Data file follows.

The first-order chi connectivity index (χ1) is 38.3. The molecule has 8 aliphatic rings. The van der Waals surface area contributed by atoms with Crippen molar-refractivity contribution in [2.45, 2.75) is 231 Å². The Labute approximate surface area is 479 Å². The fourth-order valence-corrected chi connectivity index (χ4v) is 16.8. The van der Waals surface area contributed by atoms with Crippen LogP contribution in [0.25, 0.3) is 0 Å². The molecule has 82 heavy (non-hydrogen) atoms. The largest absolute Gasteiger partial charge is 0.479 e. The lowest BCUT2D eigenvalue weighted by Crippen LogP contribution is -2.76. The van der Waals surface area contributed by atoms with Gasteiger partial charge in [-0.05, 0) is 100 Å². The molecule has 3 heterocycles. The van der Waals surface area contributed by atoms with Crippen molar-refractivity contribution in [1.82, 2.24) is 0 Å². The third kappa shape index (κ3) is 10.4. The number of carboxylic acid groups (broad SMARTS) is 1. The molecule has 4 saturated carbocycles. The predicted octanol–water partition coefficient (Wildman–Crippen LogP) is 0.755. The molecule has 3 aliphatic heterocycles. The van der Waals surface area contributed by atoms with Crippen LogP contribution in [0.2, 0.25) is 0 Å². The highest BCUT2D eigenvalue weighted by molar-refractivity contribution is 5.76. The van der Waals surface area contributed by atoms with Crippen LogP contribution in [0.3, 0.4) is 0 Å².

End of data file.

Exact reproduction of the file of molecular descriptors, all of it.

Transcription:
The first-order chi connectivity index (χ1) is 38.3. The molecule has 8 aliphatic rings. The van der Waals surface area contributed by atoms with Crippen molar-refractivity contribution in [2.45, 2.75) is 231 Å². The Labute approximate surface area is 479 Å². The fourth-order valence-corrected chi connectivity index (χ4v) is 16.8. The van der Waals surface area contributed by atoms with Crippen LogP contribution in [0.25, 0.3) is 0 Å². The molecule has 82 heavy (non-hydrogen) atoms. The largest absolute Gasteiger partial charge is 0.479 e. The lowest BCUT2D eigenvalue weighted by Crippen LogP contribution is -2.76. The van der Waals surface area contributed by atoms with Gasteiger partial charge in [-0.05, 0) is 100 Å². The molecule has 3 heterocycles. The van der Waals surface area contributed by atoms with Crippen molar-refractivity contribution in [1.82, 2.24) is 0 Å². The third kappa shape index (κ3) is 10.4. The number of carboxylic acid groups (broad SMARTS) is 1. The molecule has 4 saturated carbocycles. The predicted octanol–water partition coefficient (Wildman–Crippen LogP) is 0.755. The molecule has 3 aliphatic heterocycles. The van der Waals surface area contributed by atoms with Crippen LogP contribution in [0.2, 0.25) is 0 Å². The highest BCUT2D eigenvalue weighted by molar-refractivity contribution is 5.76. The van der Waals surface area contributed by atoms with Crippen LogP contribution in [0.3, 0.4) is 0 Å².